They showed them over and over again on TSN, as if they were something so rare and wondrous they had to be seen repeatedly lest they disappear into the ether, as fleeting as the microscopic bits of success the Toronto Maple Leafs have had over the last four years.
It was the sight of Leafs forwards being relentless in their pursuit of the puck in their 4-3 win over the Pittsburgh Penguins on Wednesday night. Over and over, winger Colby Armstrong was shown losing the puck in the Penguins' zone and then coming out of nowhere to strip it from a Pittsburgh defenceman who was about to cross his own blueline with it. Then there was forward Mike Brown coming all the way back to his own end to help his defencemen, taking an outlet pass, moving the puck up and then knocking a Penguin off it at the other end of the ice.
The clips were well chosen because the most noticeable thing about the Leafs, to those who had to suffer watching them through the 2009-10 NHL season, is the 180-degree turn in their work ethic. Everyone on the team, not just a handful, works hard.
What is especially interesting is that the work ethic, enthusiasm and subsequent improvement are coming from the lesser lights. These players - Armstrong, Brown, Mike Zigomanis, Clarke MacArthur, Tim Brent - were not part of the off-season conversation, which was mostly about how the Leafs could make their top-six forwards better.
Yet it is these players who can take a bow for the Leafs' 3-0 record, one they will test Friday night at Madison Square Garden against the New York Rangers. And no, this is no happy accident. Each of these men is here because they had something in common, which was not necessarily talent, but something Leafs president and general manager Brian Burke and his team of executives wanted.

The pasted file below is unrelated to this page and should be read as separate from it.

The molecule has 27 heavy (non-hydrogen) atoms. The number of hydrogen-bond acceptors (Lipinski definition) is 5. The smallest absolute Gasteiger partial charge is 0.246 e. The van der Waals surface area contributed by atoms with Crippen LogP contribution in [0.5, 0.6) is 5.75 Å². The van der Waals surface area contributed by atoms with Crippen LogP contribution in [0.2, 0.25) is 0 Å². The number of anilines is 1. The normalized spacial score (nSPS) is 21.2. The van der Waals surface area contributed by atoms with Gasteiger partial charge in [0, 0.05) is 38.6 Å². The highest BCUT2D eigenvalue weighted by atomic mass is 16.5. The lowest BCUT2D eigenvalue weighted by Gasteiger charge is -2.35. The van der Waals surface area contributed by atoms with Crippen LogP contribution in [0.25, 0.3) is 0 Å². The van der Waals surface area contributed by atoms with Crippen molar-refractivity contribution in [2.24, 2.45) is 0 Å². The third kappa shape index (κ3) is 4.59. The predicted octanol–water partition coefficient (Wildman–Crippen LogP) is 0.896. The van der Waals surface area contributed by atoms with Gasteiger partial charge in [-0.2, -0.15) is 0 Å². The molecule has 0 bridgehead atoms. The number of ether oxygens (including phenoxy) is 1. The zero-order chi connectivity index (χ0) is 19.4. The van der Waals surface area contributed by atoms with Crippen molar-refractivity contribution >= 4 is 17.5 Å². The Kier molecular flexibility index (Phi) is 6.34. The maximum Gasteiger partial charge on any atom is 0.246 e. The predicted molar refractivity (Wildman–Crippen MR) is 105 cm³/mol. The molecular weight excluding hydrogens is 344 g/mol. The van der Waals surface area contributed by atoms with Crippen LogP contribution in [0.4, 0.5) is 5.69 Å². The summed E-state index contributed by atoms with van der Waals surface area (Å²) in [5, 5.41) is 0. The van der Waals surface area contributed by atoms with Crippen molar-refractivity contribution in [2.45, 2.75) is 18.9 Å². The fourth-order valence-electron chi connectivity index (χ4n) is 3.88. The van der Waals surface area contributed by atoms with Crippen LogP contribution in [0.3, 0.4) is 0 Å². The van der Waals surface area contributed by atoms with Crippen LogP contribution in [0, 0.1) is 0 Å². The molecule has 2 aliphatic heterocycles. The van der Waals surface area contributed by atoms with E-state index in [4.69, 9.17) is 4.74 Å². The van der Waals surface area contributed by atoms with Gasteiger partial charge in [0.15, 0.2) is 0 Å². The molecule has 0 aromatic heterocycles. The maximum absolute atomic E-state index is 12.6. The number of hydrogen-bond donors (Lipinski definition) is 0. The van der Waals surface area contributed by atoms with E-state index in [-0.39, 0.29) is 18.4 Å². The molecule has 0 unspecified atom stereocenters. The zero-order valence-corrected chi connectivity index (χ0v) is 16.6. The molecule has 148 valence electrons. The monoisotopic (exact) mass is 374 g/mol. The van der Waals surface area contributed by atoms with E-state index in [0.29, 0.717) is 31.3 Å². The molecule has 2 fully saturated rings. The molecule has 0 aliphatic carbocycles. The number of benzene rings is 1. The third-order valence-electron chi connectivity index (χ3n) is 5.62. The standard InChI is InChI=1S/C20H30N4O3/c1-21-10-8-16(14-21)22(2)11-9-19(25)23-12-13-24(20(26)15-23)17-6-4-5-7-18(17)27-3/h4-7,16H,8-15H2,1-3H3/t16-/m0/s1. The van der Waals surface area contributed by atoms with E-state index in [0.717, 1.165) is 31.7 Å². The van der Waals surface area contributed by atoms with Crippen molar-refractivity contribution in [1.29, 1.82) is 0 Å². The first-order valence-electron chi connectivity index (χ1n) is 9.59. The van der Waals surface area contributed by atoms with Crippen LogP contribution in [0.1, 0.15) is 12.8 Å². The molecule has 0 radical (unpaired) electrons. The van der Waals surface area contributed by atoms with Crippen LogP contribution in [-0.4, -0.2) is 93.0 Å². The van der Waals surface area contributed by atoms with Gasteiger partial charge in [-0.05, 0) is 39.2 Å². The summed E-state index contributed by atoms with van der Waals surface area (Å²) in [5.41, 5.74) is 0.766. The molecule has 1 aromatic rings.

"Work ethic and character," said Leafs vice-president Dave Nonis, who is working on his third NHL team with Burke. "The players we brought in are, by and large, known for that. They are not the same thing, but they are closely related. If you have character, work ethic goes along with it."
Thanks to the salary cap and sins of the previous administration, Burke did not have his pick of a large crop of talent when it came to rebuilding the Leafs. No GM does, for that matter, as the NHL economy means at least half the players on any team's roster have relatively modest athletic talent.
These players may appear to be a dime a dozen, but make a mistake with them and they can be as unforgiving as handing millions of dollars to a floater with good hands. So the Leaf bosses figure all things being equal, the decision goes to the player with the best work habits, which is where homework comes in.
Nonis and fellow vice-president David Poulin studied MacArthur, who has four goals in three games, enough to know he was the type they wanted and the same went for Armstrong. Brown toiled for Burke and Nonis with the Anaheim Ducks, so they knew what they were getting there. Zigomanis played briefly for the Leafs' farm team last season and showed enough to get a chance this season.
Just about all of these players say their taste for work was not acquired, it is part of their DNA. "I didn't have to be taught that," said Brown, and Armstrong readily agrees.
"Yeah, I never really was a toe-drag kind of guy my whole life," said Armstrong, who grew up in Saskatoon, where those kind of guys are rare. "I always meat-and-potatoed it all over the place.
"I don't think I'd be in the NHL if I didn't do that. It's something I do game in and game out. With our team, it's something we all have to do in order to win. We need those second and third efforts and we're getting them from a lot of guys."